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Chapter 01 Reading Notes

by: Katie Ingersoll

Chapter 01 Reading Notes PSY12000

Marketplace > Purdue University > Psychlogy > PSY12000 > Chapter 01 Reading Notes
Katie Ingersoll
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Introductory Psychology
Dr. J Gulker

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Introductory Psychology
Dr. J Gulker




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This 2 page Reader was uploaded by Katie Ingersoll on Wednesday February 4, 2015. The Reader belongs to PSY12000 at Purdue University taught by Dr. J Gulker in Fall. Since its upload, it has received 154 views. For similar materials see Introductory Psychology in Psychlogy at Purdue University.


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Date Created: 02/04/15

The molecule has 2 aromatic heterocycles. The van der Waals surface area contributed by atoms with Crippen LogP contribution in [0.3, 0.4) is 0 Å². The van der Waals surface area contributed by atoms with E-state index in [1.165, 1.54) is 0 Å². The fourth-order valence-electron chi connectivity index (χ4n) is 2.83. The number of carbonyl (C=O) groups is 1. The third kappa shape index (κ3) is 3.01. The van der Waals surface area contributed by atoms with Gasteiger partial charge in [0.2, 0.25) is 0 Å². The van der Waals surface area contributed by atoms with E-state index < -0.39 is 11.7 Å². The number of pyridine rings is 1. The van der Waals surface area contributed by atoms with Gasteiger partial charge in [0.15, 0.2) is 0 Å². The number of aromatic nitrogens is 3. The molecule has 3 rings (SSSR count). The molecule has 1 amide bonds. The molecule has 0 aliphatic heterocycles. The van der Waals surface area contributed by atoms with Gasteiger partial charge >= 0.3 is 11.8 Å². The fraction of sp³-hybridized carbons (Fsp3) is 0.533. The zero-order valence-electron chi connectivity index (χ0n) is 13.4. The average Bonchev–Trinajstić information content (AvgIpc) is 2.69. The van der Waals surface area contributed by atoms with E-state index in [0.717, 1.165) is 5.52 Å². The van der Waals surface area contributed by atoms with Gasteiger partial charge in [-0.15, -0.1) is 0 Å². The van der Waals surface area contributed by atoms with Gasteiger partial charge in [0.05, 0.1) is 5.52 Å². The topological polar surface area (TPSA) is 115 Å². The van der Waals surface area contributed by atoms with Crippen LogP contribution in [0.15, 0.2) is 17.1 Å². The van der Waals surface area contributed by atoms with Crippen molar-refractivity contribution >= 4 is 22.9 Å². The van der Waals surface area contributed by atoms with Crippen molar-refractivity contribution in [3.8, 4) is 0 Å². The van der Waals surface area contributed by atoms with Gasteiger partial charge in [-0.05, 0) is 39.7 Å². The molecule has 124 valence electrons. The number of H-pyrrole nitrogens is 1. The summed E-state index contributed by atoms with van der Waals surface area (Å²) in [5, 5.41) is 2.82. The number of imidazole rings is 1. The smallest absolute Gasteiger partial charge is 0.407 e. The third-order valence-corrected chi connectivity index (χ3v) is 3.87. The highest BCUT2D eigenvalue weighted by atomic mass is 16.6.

Chapter 18 Collective Action Social Movements and Social Change Paradox What makes you an individual is your affiliation with multiple group identities Collective Action What is it Good For 0 action that takes place in groups and diverges from the social norms of the situation 0 For your behavior to count as collective action you must act as part of a group and against the expected social norms of the situation 0 Also depends on the number of people participating and the location of the behavior 0 Two main types of collective action 0 Crowd collective action must be face to face with the other members of your group 9must be face to face with the other members of your group can also occur when people aren t physically together 0 Mass collective action Theories of Collective Action Convergence Theory 0 theory of collective action stating that collective action happens when people with similar ideas and tendencies gather in the same place 0 Location doesn t matter except it attracts likeminded people 0 The problem with convergence theory is that it s often reduced to the sum of its parts 0 Doesn t explain the inconsistency of group action Contagion Theory 0 theory of collective action claiming that collective action arises because of people s tendency to conform to the behavior of others with whom they are in close contact 0 Actions of others in uence your behavior the behavior of other people in groups is contagious 0 Helps explain how collective action spreads from one person throughout the entire group downplays individual agency and treats individuals as mindless sheep thoughtlessly following the actions of their neighbors Emergent Norm Theory 0 theory of collective action emphasizing the in uence of keynoters in promoting particular norms O ValueAdded Theory Identity and Collective Action Social Movements 0 collective behavior that is purposeful organized and institutionalized but not ritualized 0 Types of Social Movements 0 Four main types of social movements 9altemative redemptive reformative and revolutionary 0 Distinguished by the people whose behavior they seek to change and the extent of societal change they hope to achieve Alterative Social Movements 0 social movements that seek the most limited social change and often target a narrow group of people Redemptive Social Movements 0 social movements that target speci c groups but advocate for more radical change in behavior Reformative Social Movements o social movements that advocate for limited social change across an entire society 0 Revolutionary Social Movements o social movements that advocate the radical reorganization of society 0 Models of Social Movements How do They Arise 0 model of social movements based on a concept of structural weakness in society that results in the psychological disruption of individuals 0 model of social movements that emphasizes political context and goals but also states that social movements are unlikely to emerge without the necessary resources 0 model of social movements that focuses on the structure of political opportunities When these are favorable to a particular challenger the changes are better for the success of a social movement led by this challenger 0 Three Stages of Social Movements 0 the rst stage of a social movement occurring when the social problem being addressed is rst identi ed 0 the second stage of a social movement in which resources are mobilized that is concrete action is taken around the problems outlined in the first stage or the final stage of a social movement in which it is institutionalized and a formal structure develops to promote the cause Social Movement Organization 0 a group developed to recruit new members and coordinate participation in a particular social movement SMOs also often raise money clarify goals and structure participation in the movement 0 a type of social movement organization that relies on high levels of community based membership participation to promote social change It lacks hierarchical structure and works through eXisting political structures 0 Voluntary Organizations Why is America a Land of Joiners Social Movements and Social Change Premodern Modern and Postmodern Societies O Premodem Societies O 0 social relations characterized by concentric circles of social af liation a low degree of division of labor relatively undeveloped technology and traditional social norms O Modernity 0 social relations characterized by rationality bureaucratization and objectivity as well as individuality created by nonconcentric but overlapping group af liations O Postmodernism 0 social relations characterized by a questioning of the notion of progress and history the replacement of narrative with pastiche and multiple perhaps even con icting identities resulting from disjointed affiliations The Causes of Social Change Technology and Innovation New Ideas and Identities Social Change and Con ict


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